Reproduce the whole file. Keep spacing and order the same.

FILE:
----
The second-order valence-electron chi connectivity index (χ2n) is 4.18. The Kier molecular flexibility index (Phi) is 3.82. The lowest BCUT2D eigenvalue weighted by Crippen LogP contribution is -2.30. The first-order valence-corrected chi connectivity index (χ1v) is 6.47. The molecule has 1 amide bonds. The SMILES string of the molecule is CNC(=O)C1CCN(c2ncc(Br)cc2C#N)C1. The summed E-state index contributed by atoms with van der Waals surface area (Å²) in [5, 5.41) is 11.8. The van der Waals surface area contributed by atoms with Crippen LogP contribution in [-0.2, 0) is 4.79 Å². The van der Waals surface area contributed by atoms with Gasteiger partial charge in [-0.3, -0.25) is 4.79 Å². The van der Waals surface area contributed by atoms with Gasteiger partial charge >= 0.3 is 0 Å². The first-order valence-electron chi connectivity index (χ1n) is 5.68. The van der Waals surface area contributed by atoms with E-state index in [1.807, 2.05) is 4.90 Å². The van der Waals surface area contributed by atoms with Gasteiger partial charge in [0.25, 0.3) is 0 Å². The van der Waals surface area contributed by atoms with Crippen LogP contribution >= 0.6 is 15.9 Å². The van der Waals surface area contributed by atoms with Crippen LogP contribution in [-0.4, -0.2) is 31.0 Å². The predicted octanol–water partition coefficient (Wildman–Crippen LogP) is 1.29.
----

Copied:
The second-order valence-electron chi connectivity index (χ2n) is 4.18. The Kier molecular flexibility index (Phi) is 3.82. The lowest BCUT2D eigenvalue weighted by Crippen LogP contribution is -2.30. The first-order valence-corrected chi connectivity index (χ1v) is 6.47. The molecule has 1 amide bonds. The SMILES string of the molecule is CNC(=O)C1CCN(c2ncc(Br)cc2C#N)C1. The summed E-state index contributed by atoms with van der Waals surface area (Å²) in [5, 5.41) is 11.8. The van der Waals surface area contributed by atoms with Crippen LogP contribution in [-0.2, 0) is 4.79 Å². The van der Waals surface area contributed by atoms with Gasteiger partial charge in [-0.3, -0.25) is 4.79 Å². The van der Waals surface area contributed by atoms with Gasteiger partial charge >= 0.3 is 0 Å². The first-order valence-electron chi connectivity index (χ1n) is 5.68. The van der Waals surface area contributed by atoms with E-state index in [1.807, 2.05) is 4.90 Å². The van der Waals surface area contributed by atoms with Gasteiger partial charge in [0.25, 0.3) is 0 Å². The van der Waals surface area contributed by atoms with Crippen LogP contribution >= 0.6 is 15.9 Å². The van der Waals surface area contributed by atoms with Crippen LogP contribution in [-0.4, -0.2) is 31.0 Å². The predicted octanol–water partition coefficient (Wildman–Crippen LogP) is 1.29.